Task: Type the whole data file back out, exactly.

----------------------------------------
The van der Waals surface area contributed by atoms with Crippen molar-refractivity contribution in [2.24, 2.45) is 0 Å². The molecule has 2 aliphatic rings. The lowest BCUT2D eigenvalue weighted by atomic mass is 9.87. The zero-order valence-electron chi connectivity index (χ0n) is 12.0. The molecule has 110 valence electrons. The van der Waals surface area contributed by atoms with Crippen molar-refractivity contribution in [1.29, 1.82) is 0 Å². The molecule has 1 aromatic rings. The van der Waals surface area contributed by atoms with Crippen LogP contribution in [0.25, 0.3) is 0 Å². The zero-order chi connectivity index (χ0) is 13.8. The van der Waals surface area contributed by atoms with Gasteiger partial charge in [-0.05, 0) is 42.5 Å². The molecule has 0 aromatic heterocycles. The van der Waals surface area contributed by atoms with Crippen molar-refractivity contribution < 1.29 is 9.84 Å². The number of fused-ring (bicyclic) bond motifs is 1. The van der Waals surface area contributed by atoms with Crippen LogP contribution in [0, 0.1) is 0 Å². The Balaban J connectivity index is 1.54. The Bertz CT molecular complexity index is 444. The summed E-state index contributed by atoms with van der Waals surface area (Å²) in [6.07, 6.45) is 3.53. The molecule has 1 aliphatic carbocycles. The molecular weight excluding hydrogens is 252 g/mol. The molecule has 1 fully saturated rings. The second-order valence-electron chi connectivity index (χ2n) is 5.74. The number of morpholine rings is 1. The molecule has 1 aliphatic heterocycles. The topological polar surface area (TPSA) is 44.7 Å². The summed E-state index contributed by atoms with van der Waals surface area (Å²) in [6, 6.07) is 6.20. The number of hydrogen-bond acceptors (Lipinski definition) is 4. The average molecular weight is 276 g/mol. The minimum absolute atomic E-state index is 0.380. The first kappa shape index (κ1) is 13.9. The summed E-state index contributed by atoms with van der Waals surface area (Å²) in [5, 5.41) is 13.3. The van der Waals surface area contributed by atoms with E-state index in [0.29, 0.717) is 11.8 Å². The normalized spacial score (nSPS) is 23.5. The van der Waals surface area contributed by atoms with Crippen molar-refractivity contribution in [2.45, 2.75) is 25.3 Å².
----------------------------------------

The van der Waals surface area contributed by atoms with Crippen molar-refractivity contribution in [2.24, 2.45) is 0 Å². The molecule has 2 aliphatic rings. The lowest BCUT2D eigenvalue weighted by atomic mass is 9.87. The zero-order valence-electron chi connectivity index (χ0n) is 12.0. The molecule has 110 valence electrons. The van der Waals surface area contributed by atoms with Crippen molar-refractivity contribution in [1.29, 1.82) is 0 Å². The molecule has 1 aromatic rings. The van der Waals surface area contributed by atoms with Crippen LogP contribution in [0.25, 0.3) is 0 Å². The zero-order chi connectivity index (χ0) is 13.8. The van der Waals surface area contributed by atoms with Gasteiger partial charge in [-0.05, 0) is 42.5 Å². The molecule has 0 aromatic heterocycles. The van der Waals surface area contributed by atoms with Crippen molar-refractivity contribution < 1.29 is 9.84 Å². The number of fused-ring (bicyclic) bond motifs is 1. The van der Waals surface area contributed by atoms with Crippen LogP contribution in [0, 0.1) is 0 Å². The Balaban J connectivity index is 1.54. The Bertz CT molecular complexity index is 444. The summed E-state index contributed by atoms with van der Waals surface area (Å²) in [6.07, 6.45) is 3.53. The molecule has 1 aliphatic carbocycles. The molecular weight excluding hydrogens is 252 g/mol. The molecule has 1 fully saturated rings. The second-order valence-electron chi connectivity index (χ2n) is 5.74. The number of morpholine rings is 1. The molecule has 1 aliphatic heterocycles. The topological polar surface area (TPSA) is 44.7 Å². The summed E-state index contributed by atoms with van der Waals surface area (Å²) in [6, 6.07) is 6.20. The number of hydrogen-bond acceptors (Lipinski definition) is 4. The average molecular weight is 276 g/mol. The minimum absolute atomic E-state index is 0.380. The first kappa shape index (κ1) is 13.9. The summed E-state index contributed by atoms with van der Waals surface area (Å²) in [5, 5.41) is 13.3. The van der Waals surface area contributed by atoms with E-state index in [0.29, 0.717) is 11.8 Å². The normalized spacial score (nSPS) is 23.5. The van der Waals surface area contributed by atoms with Crippen molar-refractivity contribution in [2.45, 2.75) is 25.3 Å².